Leon Washington Vs. Reggie Bush: Who Delivers More Bang for the Buck?

TERENCE O'NEILLCorrespondent IJune 6, 2009

EAST RUTHERFORD, NJ - DECEMBER 14:  Leon Washington #29 of The New York Jets scores a touchdown in the second quarter against  The Buffalo Bills during their game on December 14, 2008 at Giants Stadium in East Rutherford, New Jersey.  (Photo by Al Bello/Getty Images)

Reggie Bush was expected to go first overall in the 2006 draft, after an amazing college career at USC, every football analyst and fan alike were convinced it was a certainty. 

The Houston Texans final game in 2005 against the almost equally hapless San Francisco 49ers was dubbed "The Bush Bowl." Whoever lost that game was expected to take Reggie Bush with the first pick.

The Texans lost the game in overtime then surprised the football world by choosing Mario Williams, leaving the New Orleans Saints to get Bush with the second pick and signing him to a six year, 50 million dollar contract.

Three rounds and 115 picks later the New York Jets chose Leon Washington from Florida State with a pick received from the Kansas City Chiefs as part of the Herman Edwards reimbursement.

Both Bush and Washington were known as an all-purpose backs, and while Reggie Bush was on top of the world, Leon Washington trying to prove himself in order to get carries with the Jets in his rookie year.

In the 2006 season, Bush got off to a slow start, not scoring a touchdown in the months of September or October. However, in the second half of the year he posted nine scores total; six rushing, two receiving, and one punt return during the New Orleans Saints magical run that reignited their devastated city.

His monster second half of the year lead to him being named Rookie of the Month for December and was named to the NFL all-rookie team.

While it seemed that the former Heisman Trophy winner was going to live up to his billing, he has not played a complete season since his rookie year.

In 2007, Bush missed the final four games of the season with a knee injury; in 12 games he averaged 3.7 yards per carry and scored six touchdowns (four rushing & two receiving) for the year. He returned only three punts the entire year for a measly 12 yards, down from 28 punts returns in 2006.

In 2008, Reggie Bush came out of the gates fast, posting over 100 total yards in two of the first three games. However, once again Bush was not able to escape an injury-filled year, as he played in only 10 games, matching his career high of nine touchdowns during that time.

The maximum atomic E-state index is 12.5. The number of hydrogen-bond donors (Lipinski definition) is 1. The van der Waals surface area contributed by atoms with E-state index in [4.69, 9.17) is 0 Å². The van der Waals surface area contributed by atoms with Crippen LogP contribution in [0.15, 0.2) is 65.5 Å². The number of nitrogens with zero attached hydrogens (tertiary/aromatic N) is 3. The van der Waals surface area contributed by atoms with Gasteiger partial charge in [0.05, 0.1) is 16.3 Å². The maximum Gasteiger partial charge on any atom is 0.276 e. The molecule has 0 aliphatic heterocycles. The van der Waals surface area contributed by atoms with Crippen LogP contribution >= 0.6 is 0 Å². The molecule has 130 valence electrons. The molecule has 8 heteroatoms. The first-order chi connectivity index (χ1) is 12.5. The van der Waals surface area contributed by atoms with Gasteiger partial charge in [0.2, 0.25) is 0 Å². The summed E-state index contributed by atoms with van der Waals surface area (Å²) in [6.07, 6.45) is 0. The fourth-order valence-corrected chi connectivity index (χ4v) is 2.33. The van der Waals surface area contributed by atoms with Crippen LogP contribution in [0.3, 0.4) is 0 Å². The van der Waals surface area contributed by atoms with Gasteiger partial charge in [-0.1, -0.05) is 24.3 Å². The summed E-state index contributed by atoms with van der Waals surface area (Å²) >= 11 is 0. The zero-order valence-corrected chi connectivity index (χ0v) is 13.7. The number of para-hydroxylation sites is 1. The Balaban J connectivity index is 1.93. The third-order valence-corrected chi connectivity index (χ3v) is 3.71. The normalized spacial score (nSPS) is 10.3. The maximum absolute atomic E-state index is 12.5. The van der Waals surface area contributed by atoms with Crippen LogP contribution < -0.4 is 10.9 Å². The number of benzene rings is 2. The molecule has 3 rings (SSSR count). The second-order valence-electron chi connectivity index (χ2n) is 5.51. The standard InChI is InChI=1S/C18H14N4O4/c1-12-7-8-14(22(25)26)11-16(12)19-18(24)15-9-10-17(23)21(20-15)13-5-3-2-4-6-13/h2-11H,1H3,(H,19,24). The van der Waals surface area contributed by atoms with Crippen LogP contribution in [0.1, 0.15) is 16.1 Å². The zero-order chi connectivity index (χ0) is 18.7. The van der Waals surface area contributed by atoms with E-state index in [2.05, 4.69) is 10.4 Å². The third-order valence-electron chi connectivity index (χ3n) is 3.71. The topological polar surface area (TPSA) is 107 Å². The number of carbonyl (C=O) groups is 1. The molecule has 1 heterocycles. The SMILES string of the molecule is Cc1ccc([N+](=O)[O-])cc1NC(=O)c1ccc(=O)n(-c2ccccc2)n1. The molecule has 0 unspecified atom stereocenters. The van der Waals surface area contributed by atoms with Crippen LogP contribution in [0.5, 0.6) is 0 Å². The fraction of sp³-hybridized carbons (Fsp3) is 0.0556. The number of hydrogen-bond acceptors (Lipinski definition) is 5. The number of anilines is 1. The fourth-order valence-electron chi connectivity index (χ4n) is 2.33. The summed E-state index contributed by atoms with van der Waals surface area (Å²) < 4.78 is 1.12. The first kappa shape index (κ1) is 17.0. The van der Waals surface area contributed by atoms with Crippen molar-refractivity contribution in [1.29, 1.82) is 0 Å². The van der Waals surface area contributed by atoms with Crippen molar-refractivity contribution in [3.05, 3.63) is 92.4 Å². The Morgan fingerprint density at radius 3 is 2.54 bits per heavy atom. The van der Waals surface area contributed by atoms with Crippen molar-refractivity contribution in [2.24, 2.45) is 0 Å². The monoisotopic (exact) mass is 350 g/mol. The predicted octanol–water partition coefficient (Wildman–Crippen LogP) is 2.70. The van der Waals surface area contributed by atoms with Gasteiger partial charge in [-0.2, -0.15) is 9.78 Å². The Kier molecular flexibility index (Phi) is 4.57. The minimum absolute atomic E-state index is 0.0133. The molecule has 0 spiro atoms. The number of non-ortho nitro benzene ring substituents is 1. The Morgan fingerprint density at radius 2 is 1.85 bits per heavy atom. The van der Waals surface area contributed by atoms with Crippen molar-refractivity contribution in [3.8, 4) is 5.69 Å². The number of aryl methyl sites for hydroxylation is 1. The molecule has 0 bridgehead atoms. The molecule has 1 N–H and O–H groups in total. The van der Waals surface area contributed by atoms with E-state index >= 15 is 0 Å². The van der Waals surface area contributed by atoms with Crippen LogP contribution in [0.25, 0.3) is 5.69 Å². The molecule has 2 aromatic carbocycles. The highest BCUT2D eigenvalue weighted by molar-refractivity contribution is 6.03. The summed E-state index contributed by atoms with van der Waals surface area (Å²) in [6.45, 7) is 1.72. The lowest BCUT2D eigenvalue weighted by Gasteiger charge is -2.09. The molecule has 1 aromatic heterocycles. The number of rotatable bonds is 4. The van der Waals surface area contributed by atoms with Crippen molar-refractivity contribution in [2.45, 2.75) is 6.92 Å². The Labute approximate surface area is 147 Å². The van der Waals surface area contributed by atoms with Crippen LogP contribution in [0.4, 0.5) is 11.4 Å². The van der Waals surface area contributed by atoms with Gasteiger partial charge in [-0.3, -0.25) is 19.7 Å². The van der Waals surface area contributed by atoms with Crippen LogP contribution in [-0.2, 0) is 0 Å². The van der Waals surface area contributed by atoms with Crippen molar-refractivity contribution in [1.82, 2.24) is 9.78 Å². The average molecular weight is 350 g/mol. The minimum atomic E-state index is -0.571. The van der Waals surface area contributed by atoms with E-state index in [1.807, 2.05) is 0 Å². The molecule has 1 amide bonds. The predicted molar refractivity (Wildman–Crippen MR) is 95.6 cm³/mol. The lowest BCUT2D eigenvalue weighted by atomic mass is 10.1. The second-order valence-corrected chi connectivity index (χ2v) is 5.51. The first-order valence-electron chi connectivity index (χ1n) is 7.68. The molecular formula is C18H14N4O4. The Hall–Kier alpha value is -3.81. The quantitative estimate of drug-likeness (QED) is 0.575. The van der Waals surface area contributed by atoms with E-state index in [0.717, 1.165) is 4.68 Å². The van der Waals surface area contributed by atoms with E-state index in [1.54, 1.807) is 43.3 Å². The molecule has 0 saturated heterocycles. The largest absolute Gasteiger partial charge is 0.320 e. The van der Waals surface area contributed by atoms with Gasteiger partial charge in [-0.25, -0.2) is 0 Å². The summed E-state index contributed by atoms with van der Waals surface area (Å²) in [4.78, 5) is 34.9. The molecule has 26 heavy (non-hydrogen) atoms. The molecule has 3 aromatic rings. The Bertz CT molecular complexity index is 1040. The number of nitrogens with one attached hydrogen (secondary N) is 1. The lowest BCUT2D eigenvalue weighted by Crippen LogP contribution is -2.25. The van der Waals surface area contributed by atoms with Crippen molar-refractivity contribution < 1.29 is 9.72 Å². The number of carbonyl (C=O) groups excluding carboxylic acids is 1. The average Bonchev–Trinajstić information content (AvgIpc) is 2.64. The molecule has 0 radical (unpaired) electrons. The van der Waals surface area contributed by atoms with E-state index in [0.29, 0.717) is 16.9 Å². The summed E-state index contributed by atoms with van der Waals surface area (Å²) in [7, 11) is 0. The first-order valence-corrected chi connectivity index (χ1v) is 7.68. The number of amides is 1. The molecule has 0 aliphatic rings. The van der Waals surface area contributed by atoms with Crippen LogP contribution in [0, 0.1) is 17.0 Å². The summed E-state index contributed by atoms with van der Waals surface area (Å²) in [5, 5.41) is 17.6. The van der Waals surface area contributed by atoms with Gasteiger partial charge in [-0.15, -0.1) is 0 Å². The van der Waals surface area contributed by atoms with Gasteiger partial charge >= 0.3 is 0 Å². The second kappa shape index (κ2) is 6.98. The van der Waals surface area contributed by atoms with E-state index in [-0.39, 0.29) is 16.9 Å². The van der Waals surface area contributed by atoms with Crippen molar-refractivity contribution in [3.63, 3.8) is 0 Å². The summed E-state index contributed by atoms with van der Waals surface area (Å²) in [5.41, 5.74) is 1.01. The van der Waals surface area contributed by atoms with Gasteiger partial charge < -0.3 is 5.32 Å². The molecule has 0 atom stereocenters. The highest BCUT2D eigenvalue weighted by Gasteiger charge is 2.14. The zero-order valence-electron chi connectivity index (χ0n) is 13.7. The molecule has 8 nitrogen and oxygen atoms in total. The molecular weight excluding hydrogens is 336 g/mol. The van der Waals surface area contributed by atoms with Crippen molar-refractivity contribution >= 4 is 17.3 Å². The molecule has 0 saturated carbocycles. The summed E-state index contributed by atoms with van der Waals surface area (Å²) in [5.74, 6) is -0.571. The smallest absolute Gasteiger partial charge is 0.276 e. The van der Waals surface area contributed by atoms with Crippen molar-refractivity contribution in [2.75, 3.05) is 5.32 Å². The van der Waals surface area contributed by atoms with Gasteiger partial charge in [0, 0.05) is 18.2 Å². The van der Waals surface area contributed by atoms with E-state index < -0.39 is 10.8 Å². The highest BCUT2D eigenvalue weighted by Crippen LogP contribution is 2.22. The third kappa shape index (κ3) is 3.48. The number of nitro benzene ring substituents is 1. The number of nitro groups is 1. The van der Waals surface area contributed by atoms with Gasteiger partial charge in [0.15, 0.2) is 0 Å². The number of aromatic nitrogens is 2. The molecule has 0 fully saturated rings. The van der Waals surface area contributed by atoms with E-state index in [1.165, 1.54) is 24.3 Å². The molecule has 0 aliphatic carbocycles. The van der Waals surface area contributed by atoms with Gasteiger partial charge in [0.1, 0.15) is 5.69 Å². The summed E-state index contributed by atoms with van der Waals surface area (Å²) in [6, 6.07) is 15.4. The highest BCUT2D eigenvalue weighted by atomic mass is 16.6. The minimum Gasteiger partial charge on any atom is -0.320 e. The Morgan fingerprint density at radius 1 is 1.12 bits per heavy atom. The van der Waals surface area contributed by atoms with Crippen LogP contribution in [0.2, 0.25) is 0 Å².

On the flip side, Leon Washington has played in all 16 games each of his first three seasons. In his rookie season Washington took almost as many carries as his next two years combined, which is due to the fact that the Jets acquired Thomas Jones in 2007 to split time with him in the backfield.

In his rookie season, with four less carries than Bush, Washington posted 75 more rushing yards, and averaged 4.3 yds per carry, compared to Bush's 3.6.

Washington showed flashes of serious talent his rookie year with the Jets, as his 650 rushing yards in 2006 were the most by a Jets rookie since 1976. His best game of the season was a 129 yard effort in a game versus the Lions, making that the highest one-game total for a Jets rookie dating back to Matt Snell in 1964.

Once Thomas Jones arrived the following year however, Washingon's rushing average went up to an even five yards per carry. His receptions have also steadily gone up since Jones acquisition. Washington caught 11 more balls in his sophomore season and posted an amazing three touchdowns on kickoff returns in 2007.

This great performance led to him being voted the Jets MVP by his teammates.

In 2008, Leon Washington's rushing average jumped to 5.9 yards per carry, compared to Reggie Bush's average of 3.8, although Bush got 30 more carries in six less games. 

Washington caught a career high 47 passes in 2008, 11 more receptions than 2007 and 22 more catches than his rookie year in 2006. In comparison, Reggie Bush had 52 receptions in the 10 games he played in 2008.

Leon Washington gets more versatile every year.

In his rookie campaign, he scored four touchdowns, all coming from rushes. The next year Washington scored six touchdowns, three rushing and three on kickoff returns. In 2008, he found the end zone nine times, scoring six rushing, two receiving, and one return. 

Washington is an electric charge for the Jets, a playmaker whenever he touches the ball.

If Reggie Bush can stay healthy for an entire year, he may just live up to the hype and recapture the athleticism he showed during his rookie season and final year at USC.

In comparing the two picks, Washington came into the league virtually unheralded, while Reggie Bush was quickly becoming a superstar. Bush signed for millions and had endorsement deals before even stepping onto the field. 

However, three years after the 2006 draft, Washington has shown vast improvements every season and garnered a pro bowl appearance, while Bush has struggled for the break-through year Saints fans have been waiting for.


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